Remembrance of the Past; Building for the Future." ~ Eve
Remembering Our Danube Swabian Ancestors
Friedrich Kühbauch &
The German Public School
By Peter Lang
Translated by Brad Schwebler
He took the first service examination in 1937 at the German training
institute in Neuwerbaß.He started his first position in Beschka on the 15th of
took the second examination in 1942 at the newly established German teaching
institute in Essegg.Since 1962 he has been active as a training teacher of the PH Reutlingen
at the Eduard- Pranger School in Reutlingen.
German Public School
In 1941, that is after the German armed forces marched into Yugoslavia,
the public school was separated into German and Croatian-Serbian sections.I, Peter Lang, was entrusted as the local group leader with the
leadership of the German public school.Starcevic, who had been principal up to then, remained leader of the
Croatian public school.However at the suggestion of Starcevic I also took over the actual
leadership of the Croatian public school, and was so until 1941 at which point
all of the schools in Croatia were separated.The three German teachers Bächer, Kühbauch, and Lang came to the German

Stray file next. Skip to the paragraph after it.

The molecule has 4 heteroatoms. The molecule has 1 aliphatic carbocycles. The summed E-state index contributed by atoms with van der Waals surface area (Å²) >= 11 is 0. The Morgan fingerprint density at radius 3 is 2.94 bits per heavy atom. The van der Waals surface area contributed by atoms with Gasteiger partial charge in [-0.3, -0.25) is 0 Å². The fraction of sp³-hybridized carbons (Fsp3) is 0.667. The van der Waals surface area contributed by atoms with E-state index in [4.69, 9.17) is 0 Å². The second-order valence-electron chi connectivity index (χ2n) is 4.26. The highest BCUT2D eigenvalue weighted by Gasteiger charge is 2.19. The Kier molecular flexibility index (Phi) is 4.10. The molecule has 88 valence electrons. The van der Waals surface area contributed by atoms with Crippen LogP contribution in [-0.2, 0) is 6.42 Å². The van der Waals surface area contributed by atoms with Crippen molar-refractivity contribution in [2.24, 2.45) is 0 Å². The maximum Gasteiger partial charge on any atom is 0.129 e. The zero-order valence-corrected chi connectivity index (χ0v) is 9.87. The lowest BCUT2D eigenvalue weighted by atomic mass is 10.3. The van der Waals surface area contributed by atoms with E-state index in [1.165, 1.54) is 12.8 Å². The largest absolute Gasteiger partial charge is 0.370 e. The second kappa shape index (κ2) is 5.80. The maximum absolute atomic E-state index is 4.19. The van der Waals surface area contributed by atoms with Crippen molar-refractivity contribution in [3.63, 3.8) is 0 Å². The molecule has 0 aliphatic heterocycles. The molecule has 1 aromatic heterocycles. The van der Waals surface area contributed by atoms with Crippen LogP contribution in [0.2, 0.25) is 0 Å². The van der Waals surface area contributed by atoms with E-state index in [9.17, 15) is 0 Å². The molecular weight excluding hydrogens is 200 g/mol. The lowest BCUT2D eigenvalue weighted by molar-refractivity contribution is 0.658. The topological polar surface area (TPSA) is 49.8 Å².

school as well as the young teacher Otto Fäller from Beschka (vgl. Reg. No.
Ewinger (vgl. Reg. No. 458b), the graduate student Otto Ewinger (vgl. Reg. No.
458b), and teacher Mayer (from Neupasua?), so that the German public school was
well supplied with teachers for seven years.However during the summer vacation in 1942 Otto Fäller and Otto Ewinger
were inducted into the Nazi SS, teacher Mayer was transferred to another school
and teacher Kühbauch was a colleague in the newly created Office for the German
Schools in Essegg, so that only teacher Bächer and I remained of the original
luck, as already mentioned, Rev. Bellmann joined with a full teaching
three teachers were active until the people fled.But in addition there were also teaching assistants, namely Plechel from
Slankamen, Elvira Klumpner from Slavonia, Else Hanff from Eßlingen, Anni
Pfeffer from India and finally teacher Henn (vgl. Reg. No. 798) from Beschka.At the same time there were never more than four teachers ordered for the
seven years in Beschka.Each teacher therefore had a double teaching commission.The number of children in May 1941 amounted to about 450.Later many parents moved with their children as workers to Germany, so
that after that there were only about 350 students to be instructed.However in May 1944 this number increased again through the addition of
the Partisan-threatened Germans from Darkovatz and Paleschnik.Now the number of children amounted to about 450 children again.The refugee children received special instruction during the vacation.